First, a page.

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    Plumbing Fixture Flow Rates

    Plumbing Fixture Flow Rates

    New postby sefnfot on Thu Jun 28, 2018 4:30 am

    What is the shower flow rate for Santa Monica, CA starting July 2018?
    I found this story that puts it at 1.8 gpm while I can only find the pdf listed below on the city website.
    This story
    http://www.latimes.com/local/lanow/la-me-ln-shower-heads-20150812-story.html
    the city website pdf
    https://www.smgov.net/uploadedFiles/Departments/PCD/Permits/Plan-Check/Residential%20Plumbing%20Fixture%20Flow%20Rates.pdf
    sefnfot
     
    Posts: 4
    Joined: Fri Jul 15, 2016 2:04 pm

    Re: Plumbing Fixture Flow Rates

    New postby Jerry Peck - Codeman on Sat Jun 30, 2018 11:54 am

    I was able to reach my man in California, he will be able to answer your question better than I can.

    My apologies for the delay in getting back to your question.
    Jerry Peck - CodeMan
    AskCodeMan.com

    Construction and Litigation Consultant
    Construction Litigation Consultants, LLC.
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    Jerry Peck - Codeman
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    Posts: 1089
    Joined: Fri Dec 12, 2008 12:06 pm

    Re: Plumbing Fixture Flow Rates

    New postby GunnarAlquist on Sat Jun 30, 2018 3:41 pm

    Hiya sefnfot,

    The enforcement of codes in California gets a bit complicated. As of January 1, 2017, California has been enforcing the 2016 California Building Standards Code which incorporates the 2016 California Plumbing Code (a modified version of the 2015 Uniform Plumbing Code) and the 2016 Green Building Standards Code. The 2016 Codes should be enforced until the 2019 Codes are adopted by the state beginning January 1, 2020.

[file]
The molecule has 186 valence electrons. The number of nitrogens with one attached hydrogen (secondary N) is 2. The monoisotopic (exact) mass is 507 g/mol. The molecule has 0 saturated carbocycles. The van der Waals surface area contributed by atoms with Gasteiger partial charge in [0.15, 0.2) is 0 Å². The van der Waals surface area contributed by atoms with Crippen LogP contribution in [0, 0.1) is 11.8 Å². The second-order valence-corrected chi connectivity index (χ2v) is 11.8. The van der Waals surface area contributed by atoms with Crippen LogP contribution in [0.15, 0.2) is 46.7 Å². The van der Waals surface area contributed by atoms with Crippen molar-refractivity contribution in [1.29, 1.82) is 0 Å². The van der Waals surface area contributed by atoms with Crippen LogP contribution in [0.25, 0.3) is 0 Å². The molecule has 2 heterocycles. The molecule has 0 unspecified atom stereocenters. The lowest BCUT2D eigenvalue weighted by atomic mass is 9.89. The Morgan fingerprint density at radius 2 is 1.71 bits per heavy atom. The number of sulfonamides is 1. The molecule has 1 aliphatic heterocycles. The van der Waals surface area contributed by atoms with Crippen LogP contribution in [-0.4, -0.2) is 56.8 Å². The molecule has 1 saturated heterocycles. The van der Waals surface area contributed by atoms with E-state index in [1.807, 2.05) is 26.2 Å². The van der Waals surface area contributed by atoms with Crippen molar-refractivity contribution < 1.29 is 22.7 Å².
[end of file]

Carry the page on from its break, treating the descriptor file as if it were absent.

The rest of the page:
Clear as mud?

    Shower flow rates are covered in the Green Code rather than the Plumbing Code (the relevent section is below). Until 2020, the shower flow rate will stay at 2.0 gpm.

    In addition, the way I read the code, it looks like 2.0 gpm is the maximum allowable flow rate for the entire shower, no matter how many showerheads or valves are present. However, I often see multiple shower valves in stall showers, so some jurisdictions may not be enforcing this part of the Green Code. It would be best to ask someone at the city to make sure.

    The article that you reference is from 2015, so I can't imagine the author has the ability to see that far into the future, unless they have some inside information. To the best of my knowledge, the 2019 Code has not been published.

    Another possibility may be that Santa Monica has a local regulation that is tighter than California's. I visited the City of Santa Monica's website, but could find no local ordinances regarding shower water flow rates. The only thing that I can think of is to check with their building/permit office and ask if they have a local ordinance that requires a lower flow rate.

    Gunnar

    Below is from the 2016 Green Building Standards Code:
    4.303.1.3 Showerheads.
    4.303.1.3.1 Single showerhead.
    Showerheads shall have a maximum flow rate of not more than 2.0 gallons per minute at 80 psi. Showerheads shall be certified to the performance criteria of the U.S. EPA WaterSense Specification for Showerheads.

    4.303.1.3.2 Multiple showerheads serving one shower. When a shower is served by more than one showerhead, the combined flow rate of all showerheads and/or other shower outlets controlled by a single valve shall not exceed 2.0 gallons per minute at 80 psi, or the shower shall be designed to allow only one shower outlet to be in operation at a time.
    Note: A hand-held shower shall be considered a showerhead.
    GunnarAlquist
     
    Posts: 2
    Joined: Sat Jun 30, 2018 3:16 pm

    Re: Plumbing Fixture Flow Rates

    New postby GunnarAlquist on Sun Jul 01, 2018 12:24 am

    Or, I may be incorrect about the limit for the entire shower.

    Jerry and I have been discussing the wording of this particular code and the code is worded in such a way that it may allow more than one valve in a shower. This would then allow 2.0 gpm per valve. Since the intent of this particular code is water efficiency, it seems to me that the limit would apply to the entire shower. However, the wording does not support my conclusion and would explain why multiple shower valves are installed in large showers.
    GunnarAlquist
     
    Posts: 2
    Joined: Sat Jun 30, 2018 3:16 pm


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